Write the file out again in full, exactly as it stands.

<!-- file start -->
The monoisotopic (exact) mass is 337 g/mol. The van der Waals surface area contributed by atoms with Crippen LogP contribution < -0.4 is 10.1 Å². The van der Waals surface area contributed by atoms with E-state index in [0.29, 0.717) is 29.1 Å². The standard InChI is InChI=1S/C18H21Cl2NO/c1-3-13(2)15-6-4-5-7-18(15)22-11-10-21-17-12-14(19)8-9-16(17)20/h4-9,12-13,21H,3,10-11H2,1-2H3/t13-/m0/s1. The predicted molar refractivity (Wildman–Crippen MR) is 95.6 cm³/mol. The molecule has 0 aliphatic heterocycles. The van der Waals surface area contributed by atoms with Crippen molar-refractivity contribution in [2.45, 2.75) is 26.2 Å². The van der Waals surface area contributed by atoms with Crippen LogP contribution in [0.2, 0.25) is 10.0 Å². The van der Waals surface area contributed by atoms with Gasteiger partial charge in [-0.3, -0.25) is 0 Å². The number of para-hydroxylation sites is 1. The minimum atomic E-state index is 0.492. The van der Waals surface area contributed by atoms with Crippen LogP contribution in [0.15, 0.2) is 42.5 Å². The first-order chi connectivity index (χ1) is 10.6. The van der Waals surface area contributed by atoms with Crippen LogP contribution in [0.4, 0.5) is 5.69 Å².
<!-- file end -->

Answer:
The monoisotopic (exact) mass is 337 g/mol. The van der Waals surface area contributed by atoms with Crippen LogP contribution < -0.4 is 10.1 Å². The van der Waals surface area contributed by atoms with E-state index in [0.29, 0.717) is 29.1 Å². The standard InChI is InChI=1S/C18H21Cl2NO/c1-3-13(2)15-6-4-5-7-18(15)22-11-10-21-17-12-14(19)8-9-16(17)20/h4-9,12-13,21H,3,10-11H2,1-2H3/t13-/m0/s1. The predicted molar refractivity (Wildman–Crippen MR) is 95.6 cm³/mol. The molecule has 0 aliphatic heterocycles. The van der Waals surface area contributed by atoms with Crippen molar-refractivity contribution in [2.45, 2.75) is 26.2 Å². The van der Waals surface area contributed by atoms with Crippen LogP contribution in [0.2, 0.25) is 10.0 Å². The van der Waals surface area contributed by atoms with Gasteiger partial charge in [-0.3, -0.25) is 0 Å². The number of para-hydroxylation sites is 1. The minimum atomic E-state index is 0.492. The van der Waals surface area contributed by atoms with Crippen LogP contribution in [0.15, 0.2) is 42.5 Å². The first-order chi connectivity index (χ1) is 10.6. The van der Waals surface area contributed by atoms with Crippen LogP contribution in [0.4, 0.5) is 5.69 Å².